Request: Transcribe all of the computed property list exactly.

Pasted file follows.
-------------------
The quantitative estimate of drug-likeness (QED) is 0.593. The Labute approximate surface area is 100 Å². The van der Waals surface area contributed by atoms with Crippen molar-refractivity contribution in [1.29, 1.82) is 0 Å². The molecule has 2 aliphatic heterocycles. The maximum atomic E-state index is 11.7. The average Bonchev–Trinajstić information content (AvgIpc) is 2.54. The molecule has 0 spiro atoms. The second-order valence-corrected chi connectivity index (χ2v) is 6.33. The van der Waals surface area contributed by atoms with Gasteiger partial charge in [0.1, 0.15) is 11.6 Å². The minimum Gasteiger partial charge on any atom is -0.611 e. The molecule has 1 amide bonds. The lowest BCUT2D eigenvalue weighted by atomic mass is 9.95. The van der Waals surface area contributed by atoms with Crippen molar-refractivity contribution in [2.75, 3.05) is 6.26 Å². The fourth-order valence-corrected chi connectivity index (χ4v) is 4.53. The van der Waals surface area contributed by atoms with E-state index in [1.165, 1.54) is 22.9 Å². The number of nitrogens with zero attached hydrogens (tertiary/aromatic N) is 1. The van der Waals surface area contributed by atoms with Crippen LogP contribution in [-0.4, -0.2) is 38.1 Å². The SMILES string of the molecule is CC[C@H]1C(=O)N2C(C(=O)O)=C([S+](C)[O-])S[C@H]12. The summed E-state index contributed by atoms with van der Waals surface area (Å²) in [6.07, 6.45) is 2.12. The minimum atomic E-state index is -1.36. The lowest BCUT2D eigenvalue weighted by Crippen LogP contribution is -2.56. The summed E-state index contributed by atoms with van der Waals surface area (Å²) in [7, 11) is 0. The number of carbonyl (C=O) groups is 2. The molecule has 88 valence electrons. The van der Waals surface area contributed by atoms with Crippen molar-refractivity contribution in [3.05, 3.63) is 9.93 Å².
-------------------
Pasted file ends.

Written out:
The quantitative estimate of drug-likeness (QED) is 0.593. The Labute approximate surface area is 100 Å². The van der Waals surface area contributed by atoms with Crippen molar-refractivity contribution in [1.29, 1.82) is 0 Å². The molecule has 2 aliphatic heterocycles. The maximum atomic E-state index is 11.7. The average Bonchev–Trinajstić information content (AvgIpc) is 2.54. The molecule has 0 spiro atoms. The second-order valence-corrected chi connectivity index (χ2v) is 6.33. The van der Waals surface area contributed by atoms with Gasteiger partial charge in [0.1, 0.15) is 11.6 Å². The minimum Gasteiger partial charge on any atom is -0.611 e. The molecule has 1 amide bonds. The lowest BCUT2D eigenvalue weighted by atomic mass is 9.95. The van der Waals surface area contributed by atoms with Crippen molar-refractivity contribution in [2.75, 3.05) is 6.26 Å². The fourth-order valence-corrected chi connectivity index (χ4v) is 4.53. The van der Waals surface area contributed by atoms with E-state index in [1.165, 1.54) is 22.9 Å². The number of nitrogens with zero attached hydrogens (tertiary/aromatic N) is 1. The van der Waals surface area contributed by atoms with Crippen LogP contribution in [-0.4, -0.2) is 38.1 Å². The SMILES string of the molecule is CC[C@H]1C(=O)N2C(C(=O)O)=C([S+](C)[O-])S[C@H]12. The summed E-state index contributed by atoms with van der Waals surface area (Å²) in [6.07, 6.45) is 2.12. The minimum atomic E-state index is -1.36. The lowest BCUT2D eigenvalue weighted by Crippen LogP contribution is -2.56. The summed E-state index contributed by atoms with van der Waals surface area (Å²) in [7, 11) is 0. The number of carbonyl (C=O) groups is 2. The molecule has 88 valence electrons. The van der Waals surface area contributed by atoms with Crippen molar-refractivity contribution in [3.05, 3.63) is 9.93 Å².